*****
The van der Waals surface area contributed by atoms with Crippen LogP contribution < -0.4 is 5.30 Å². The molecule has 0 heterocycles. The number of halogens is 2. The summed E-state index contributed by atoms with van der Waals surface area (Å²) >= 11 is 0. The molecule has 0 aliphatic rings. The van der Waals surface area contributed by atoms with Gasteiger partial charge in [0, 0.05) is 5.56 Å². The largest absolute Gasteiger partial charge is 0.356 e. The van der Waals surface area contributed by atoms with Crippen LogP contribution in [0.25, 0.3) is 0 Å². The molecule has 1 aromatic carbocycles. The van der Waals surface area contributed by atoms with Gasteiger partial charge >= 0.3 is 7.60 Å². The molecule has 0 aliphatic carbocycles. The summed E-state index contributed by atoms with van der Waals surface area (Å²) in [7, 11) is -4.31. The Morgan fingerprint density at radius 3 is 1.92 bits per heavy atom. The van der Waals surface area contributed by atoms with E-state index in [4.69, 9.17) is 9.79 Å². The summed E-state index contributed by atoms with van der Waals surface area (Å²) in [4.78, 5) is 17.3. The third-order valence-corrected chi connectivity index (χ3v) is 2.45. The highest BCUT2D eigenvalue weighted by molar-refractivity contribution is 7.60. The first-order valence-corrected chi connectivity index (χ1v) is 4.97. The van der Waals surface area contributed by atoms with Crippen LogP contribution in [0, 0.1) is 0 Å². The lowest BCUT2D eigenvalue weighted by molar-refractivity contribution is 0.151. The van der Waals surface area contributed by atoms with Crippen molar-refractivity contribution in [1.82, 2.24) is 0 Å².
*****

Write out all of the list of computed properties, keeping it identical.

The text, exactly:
The van der Waals surface area contributed by atoms with Crippen LogP contribution < -0.4 is 5.30 Å². The molecule has 0 heterocycles. The number of halogens is 2. The summed E-state index contributed by atoms with van der Waals surface area (Å²) >= 11 is 0. The molecule has 0 aliphatic rings. The van der Waals surface area contributed by atoms with Gasteiger partial charge in [0, 0.05) is 5.56 Å². The largest absolute Gasteiger partial charge is 0.356 e. The van der Waals surface area contributed by atoms with Crippen LogP contribution in [0.25, 0.3) is 0 Å². The molecule has 1 aromatic carbocycles. The van der Waals surface area contributed by atoms with Gasteiger partial charge >= 0.3 is 7.60 Å². The molecule has 0 aliphatic carbocycles. The summed E-state index contributed by atoms with van der Waals surface area (Å²) in [7, 11) is -4.31. The Morgan fingerprint density at radius 3 is 1.92 bits per heavy atom. The van der Waals surface area contributed by atoms with E-state index in [4.69, 9.17) is 9.79 Å². The summed E-state index contributed by atoms with van der Waals surface area (Å²) in [4.78, 5) is 17.3. The third-order valence-corrected chi connectivity index (χ3v) is 2.45. The highest BCUT2D eigenvalue weighted by molar-refractivity contribution is 7.60. The first-order valence-corrected chi connectivity index (χ1v) is 4.97. The van der Waals surface area contributed by atoms with Crippen LogP contribution in [0, 0.1) is 0 Å². The lowest BCUT2D eigenvalue weighted by molar-refractivity contribution is 0.151. The van der Waals surface area contributed by atoms with Crippen molar-refractivity contribution in [1.82, 2.24) is 0 Å².